World War II in the Aleutians - Shemya (APO 729)
January 26, 1943 to January 27, 1946
1. Recap of Army Facilities
7. My Outfit
8. My Buddies
Following are four events when I returned home, before and after
+ + + While being shuffled around the country in 1943, I found myself in a
three or four weeks, nothing exciting happened. For two of those weeks
another 19-year old and I were given an assignment.
A building was used to store the barracks bags of soldiers who had gone
A.W.O.L. Our job was to guard the bags (hundreds) and not to allow
anyone in without authorization. Aside from reading, listening to 78 RPM
records of the 1920's and 1930's, and "chewing the fat", the experience was
not the highlight of my army experience.
Two and a half years later however, while turning in some equipment and
extra clothes at
on an outlet. I recognized him - - - he recognized me - - - my two week
buddie from Shenango. The time span since our paths crossed - - - Aug. "43
to Dec. "45.
He ended up in
and became an electrician's apprentice.
+ + +
G.I.'s ready to be discharged. When I arrived, they gave 30-day furloughs to ease
the overflow. Still in uniform, and ordered to return in 30 days, I spent the next
month visiting the folks I left behind in
enough to be my wife since 1948. At times she may disagree!
One cold morning, walking down the street in
in a civilian overcoat approached. One of his coat sleeves was pinned up. It took a
few seconds but we remembered each other from basic training
in 1943. Harold Butz, it turned out, was a B.A.R. man (browning automatic rifle).
While attacking a German position with others in
looked down, and couldn't see his B.A.R. or his arm. His next memory was waking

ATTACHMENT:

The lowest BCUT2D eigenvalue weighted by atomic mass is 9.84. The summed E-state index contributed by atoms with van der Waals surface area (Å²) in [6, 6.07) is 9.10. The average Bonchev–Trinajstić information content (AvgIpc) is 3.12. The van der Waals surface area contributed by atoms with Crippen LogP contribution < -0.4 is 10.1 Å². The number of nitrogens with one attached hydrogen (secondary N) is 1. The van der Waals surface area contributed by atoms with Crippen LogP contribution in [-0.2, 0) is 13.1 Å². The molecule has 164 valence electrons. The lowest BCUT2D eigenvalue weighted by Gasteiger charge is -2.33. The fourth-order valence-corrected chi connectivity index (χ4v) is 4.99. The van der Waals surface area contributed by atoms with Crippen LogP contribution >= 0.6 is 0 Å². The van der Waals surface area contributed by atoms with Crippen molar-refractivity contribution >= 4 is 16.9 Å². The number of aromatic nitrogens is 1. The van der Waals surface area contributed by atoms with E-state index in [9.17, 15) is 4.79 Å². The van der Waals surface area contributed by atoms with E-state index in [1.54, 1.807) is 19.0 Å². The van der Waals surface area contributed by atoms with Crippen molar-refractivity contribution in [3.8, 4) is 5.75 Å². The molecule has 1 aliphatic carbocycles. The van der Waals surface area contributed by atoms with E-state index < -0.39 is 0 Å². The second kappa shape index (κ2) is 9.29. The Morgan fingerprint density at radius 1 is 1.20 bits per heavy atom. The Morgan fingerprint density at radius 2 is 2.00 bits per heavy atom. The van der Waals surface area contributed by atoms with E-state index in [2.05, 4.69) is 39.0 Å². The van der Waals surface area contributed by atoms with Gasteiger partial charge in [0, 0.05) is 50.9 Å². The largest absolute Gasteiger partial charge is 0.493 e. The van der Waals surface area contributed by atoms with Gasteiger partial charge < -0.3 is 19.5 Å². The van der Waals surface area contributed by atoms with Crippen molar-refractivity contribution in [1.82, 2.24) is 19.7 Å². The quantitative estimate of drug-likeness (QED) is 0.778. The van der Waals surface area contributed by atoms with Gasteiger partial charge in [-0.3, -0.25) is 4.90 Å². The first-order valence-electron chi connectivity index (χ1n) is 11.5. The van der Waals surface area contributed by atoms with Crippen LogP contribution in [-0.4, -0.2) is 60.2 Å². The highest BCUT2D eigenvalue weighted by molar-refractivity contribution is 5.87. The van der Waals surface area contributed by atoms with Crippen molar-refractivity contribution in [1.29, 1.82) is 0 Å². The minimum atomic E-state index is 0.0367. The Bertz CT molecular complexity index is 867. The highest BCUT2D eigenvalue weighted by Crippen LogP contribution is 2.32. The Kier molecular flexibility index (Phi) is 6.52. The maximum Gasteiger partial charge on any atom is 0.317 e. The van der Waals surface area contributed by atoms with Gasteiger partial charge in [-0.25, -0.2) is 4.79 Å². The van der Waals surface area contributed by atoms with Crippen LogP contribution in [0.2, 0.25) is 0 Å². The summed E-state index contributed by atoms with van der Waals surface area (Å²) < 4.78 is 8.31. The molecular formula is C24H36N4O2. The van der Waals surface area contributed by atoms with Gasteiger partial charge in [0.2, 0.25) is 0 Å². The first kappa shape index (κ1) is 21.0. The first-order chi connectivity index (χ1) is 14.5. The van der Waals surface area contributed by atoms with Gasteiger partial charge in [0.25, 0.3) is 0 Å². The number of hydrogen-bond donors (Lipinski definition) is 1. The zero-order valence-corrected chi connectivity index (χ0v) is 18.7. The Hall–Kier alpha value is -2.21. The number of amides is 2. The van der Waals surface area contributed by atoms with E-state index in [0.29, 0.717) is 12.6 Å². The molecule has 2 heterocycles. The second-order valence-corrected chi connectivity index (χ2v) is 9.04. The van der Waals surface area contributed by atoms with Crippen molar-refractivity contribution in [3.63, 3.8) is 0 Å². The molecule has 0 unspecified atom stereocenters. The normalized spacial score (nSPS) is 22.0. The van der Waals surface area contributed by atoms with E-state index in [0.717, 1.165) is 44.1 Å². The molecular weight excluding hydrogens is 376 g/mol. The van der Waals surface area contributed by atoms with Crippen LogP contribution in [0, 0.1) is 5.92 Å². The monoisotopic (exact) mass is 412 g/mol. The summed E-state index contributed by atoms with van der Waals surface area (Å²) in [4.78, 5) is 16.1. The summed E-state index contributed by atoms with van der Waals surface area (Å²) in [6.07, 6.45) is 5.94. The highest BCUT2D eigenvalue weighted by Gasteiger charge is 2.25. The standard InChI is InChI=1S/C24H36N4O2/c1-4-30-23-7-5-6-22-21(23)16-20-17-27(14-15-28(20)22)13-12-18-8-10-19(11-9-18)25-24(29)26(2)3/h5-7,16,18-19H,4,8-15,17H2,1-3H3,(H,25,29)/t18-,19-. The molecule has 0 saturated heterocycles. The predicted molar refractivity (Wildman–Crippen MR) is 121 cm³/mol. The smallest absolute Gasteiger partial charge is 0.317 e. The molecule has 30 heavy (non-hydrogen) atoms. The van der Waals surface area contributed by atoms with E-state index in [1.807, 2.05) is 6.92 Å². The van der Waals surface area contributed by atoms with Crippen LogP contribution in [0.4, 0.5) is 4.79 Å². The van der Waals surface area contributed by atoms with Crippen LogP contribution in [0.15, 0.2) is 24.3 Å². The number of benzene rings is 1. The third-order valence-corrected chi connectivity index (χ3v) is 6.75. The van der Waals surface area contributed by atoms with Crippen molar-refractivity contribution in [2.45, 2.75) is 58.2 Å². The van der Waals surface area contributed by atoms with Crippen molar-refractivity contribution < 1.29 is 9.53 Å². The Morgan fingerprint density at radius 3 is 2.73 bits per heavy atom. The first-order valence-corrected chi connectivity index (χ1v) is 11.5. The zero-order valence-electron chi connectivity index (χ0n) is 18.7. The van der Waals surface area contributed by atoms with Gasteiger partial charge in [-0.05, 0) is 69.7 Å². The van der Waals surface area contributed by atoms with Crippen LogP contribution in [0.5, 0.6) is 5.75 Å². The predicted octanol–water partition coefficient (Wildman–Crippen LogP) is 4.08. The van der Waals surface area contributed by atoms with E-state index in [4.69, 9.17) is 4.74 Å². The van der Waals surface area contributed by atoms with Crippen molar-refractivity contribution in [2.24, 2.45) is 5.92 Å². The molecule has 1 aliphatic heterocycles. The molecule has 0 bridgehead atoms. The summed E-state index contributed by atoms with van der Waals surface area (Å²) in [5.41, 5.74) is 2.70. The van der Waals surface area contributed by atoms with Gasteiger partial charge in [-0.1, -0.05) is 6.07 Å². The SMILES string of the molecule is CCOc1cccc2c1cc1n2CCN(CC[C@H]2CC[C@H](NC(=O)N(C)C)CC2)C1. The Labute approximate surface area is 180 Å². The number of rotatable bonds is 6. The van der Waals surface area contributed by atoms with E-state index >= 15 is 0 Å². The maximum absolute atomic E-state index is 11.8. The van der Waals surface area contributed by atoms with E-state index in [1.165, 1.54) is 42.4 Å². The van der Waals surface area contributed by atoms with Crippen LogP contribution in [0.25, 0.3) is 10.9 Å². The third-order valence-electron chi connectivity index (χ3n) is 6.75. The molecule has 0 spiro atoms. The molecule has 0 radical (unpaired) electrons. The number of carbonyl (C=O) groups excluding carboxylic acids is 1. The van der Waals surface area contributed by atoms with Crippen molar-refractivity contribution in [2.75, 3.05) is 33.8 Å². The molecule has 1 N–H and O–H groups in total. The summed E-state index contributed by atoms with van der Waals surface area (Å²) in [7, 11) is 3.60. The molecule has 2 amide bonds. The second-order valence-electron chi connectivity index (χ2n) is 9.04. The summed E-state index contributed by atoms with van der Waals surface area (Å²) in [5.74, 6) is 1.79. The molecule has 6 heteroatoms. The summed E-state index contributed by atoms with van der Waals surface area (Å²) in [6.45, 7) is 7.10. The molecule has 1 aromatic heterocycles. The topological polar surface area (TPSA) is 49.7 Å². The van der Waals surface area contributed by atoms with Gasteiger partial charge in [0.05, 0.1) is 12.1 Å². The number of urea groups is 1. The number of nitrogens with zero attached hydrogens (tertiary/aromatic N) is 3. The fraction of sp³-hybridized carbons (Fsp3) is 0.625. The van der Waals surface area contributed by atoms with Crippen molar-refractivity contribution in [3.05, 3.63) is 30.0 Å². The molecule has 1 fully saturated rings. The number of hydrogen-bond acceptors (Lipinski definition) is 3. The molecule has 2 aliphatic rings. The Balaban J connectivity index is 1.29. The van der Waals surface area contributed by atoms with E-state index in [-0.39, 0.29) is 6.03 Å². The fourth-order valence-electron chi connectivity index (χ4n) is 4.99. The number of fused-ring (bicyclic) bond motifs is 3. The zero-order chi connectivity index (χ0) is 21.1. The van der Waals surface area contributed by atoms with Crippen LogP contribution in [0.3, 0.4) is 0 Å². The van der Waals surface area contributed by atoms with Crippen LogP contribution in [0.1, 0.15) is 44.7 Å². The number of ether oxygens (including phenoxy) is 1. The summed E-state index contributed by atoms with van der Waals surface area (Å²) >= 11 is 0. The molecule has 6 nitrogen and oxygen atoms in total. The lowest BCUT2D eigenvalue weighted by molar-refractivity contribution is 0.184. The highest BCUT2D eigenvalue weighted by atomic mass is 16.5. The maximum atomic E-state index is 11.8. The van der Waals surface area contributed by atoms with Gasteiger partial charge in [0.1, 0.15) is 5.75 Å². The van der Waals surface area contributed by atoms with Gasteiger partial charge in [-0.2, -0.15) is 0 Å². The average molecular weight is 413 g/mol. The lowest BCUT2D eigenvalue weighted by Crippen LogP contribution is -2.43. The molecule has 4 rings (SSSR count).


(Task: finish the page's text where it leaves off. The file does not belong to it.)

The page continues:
up in an Army Field Hospital.
We went up to my temporary quarters, and while reminiscing, I pulled out the photo
scroll of our entire company, about 200 men, cooks, officers etc. at Ft. Mc Clellen.
Most of the company, with the exception of 50 or so, stayed together, participated in
the second wave at
I was one of the lucky 50 who went in a different direction. Sadly he
pointed out many men who didn't make it, some of whom were in my
barracks. I estimate, as he pointed out the fallen, that one-third of the
outfit did not come home.
+ + + "
civilian clothes, I was walking on
heard my name called out. One of the three fellows walking was in my
outfit on Shemya. I remembered him well (although don't recall his
name). His great love was playing the clarinet, and the war was a mere
distraction which kept him from from playing in a band.
Company officers tried to avoid transfers, mainly because of the paperwork,
but also setting a precedent, and convincing the recipient that the reason
He was very persistent over a 10 - 12 month period, almost on the edge of
insubordination. It turned out that the officer was getting tired of him,
determined that we were a bit overstaffed at that time, and arranged for his
transfer to the Post Band. P.S. I was introduced to the two fellows with
him and as it turned out, all three were in a band going to rehearsal!
+ + + Again in
of a large store. This was in 1946, about a year after I was discharged. I
didn't recognize the man behind the men's shirt counter but he obviously
Since I always had "wheels" at my disposal, as Supply Sergeant on Shemya,
I was occasionally called upon to transport people in adjoining outfits
if the need was urgent.
He reminded me of coming to the rescue, although I didn't remember his
name or the occasion. What is amazing is that while I was walking
at a fast pace through the aisle, in civilian garb, he remembered me and
© Wally Nadel 2007
Dr. Will R. Eubank - Adak 1943 Map of Alaska